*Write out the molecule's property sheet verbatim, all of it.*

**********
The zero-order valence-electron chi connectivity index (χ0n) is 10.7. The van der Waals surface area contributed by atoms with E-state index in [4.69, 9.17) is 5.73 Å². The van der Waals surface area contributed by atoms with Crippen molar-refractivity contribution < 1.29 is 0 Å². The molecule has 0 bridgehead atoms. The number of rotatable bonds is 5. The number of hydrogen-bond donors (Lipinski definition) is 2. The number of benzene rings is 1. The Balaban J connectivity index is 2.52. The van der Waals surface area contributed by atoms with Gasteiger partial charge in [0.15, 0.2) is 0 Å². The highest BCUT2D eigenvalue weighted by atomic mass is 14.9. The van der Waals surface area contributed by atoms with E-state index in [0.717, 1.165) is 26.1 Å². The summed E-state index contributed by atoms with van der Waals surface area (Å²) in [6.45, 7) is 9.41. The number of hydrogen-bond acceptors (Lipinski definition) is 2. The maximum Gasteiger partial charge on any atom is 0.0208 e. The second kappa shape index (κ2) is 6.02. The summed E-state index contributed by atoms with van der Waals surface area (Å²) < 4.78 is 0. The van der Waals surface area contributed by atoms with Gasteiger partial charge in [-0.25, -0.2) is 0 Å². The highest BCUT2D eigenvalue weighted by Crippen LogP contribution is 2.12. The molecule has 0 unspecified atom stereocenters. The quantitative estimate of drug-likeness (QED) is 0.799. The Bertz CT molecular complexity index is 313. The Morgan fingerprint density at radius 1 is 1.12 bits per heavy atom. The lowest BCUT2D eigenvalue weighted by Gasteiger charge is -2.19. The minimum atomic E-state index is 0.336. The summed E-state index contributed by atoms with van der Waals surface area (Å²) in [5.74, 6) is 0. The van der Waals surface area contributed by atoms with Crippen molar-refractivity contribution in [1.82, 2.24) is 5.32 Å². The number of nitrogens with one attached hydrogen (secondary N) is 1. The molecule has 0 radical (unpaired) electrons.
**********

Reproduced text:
The zero-order valence-electron chi connectivity index (χ0n) is 10.7. The van der Waals surface area contributed by atoms with E-state index in [4.69, 9.17) is 5.73 Å². The van der Waals surface area contributed by atoms with Crippen molar-refractivity contribution < 1.29 is 0 Å². The molecule has 0 bridgehead atoms. The number of rotatable bonds is 5. The number of hydrogen-bond donors (Lipinski definition) is 2. The number of benzene rings is 1. The Balaban J connectivity index is 2.52. The van der Waals surface area contributed by atoms with Gasteiger partial charge in [0.15, 0.2) is 0 Å². The highest BCUT2D eigenvalue weighted by atomic mass is 14.9. The van der Waals surface area contributed by atoms with E-state index in [0.717, 1.165) is 26.1 Å². The summed E-state index contributed by atoms with van der Waals surface area (Å²) in [6.45, 7) is 9.41. The number of hydrogen-bond acceptors (Lipinski definition) is 2. The maximum Gasteiger partial charge on any atom is 0.0208 e. The second kappa shape index (κ2) is 6.02. The summed E-state index contributed by atoms with van der Waals surface area (Å²) < 4.78 is 0. The van der Waals surface area contributed by atoms with Gasteiger partial charge in [-0.25, -0.2) is 0 Å². The highest BCUT2D eigenvalue weighted by Crippen LogP contribution is 2.12. The molecule has 0 unspecified atom stereocenters. The quantitative estimate of drug-likeness (QED) is 0.799. The Bertz CT molecular complexity index is 313. The Morgan fingerprint density at radius 1 is 1.12 bits per heavy atom. The lowest BCUT2D eigenvalue weighted by Gasteiger charge is -2.19. The minimum atomic E-state index is 0.336. The summed E-state index contributed by atoms with van der Waals surface area (Å²) in [5.74, 6) is 0. The van der Waals surface area contributed by atoms with Crippen molar-refractivity contribution in [1.82, 2.24) is 5.32 Å². The number of nitrogens with one attached hydrogen (secondary N) is 1. The molecule has 0 radical (unpaired) electrons.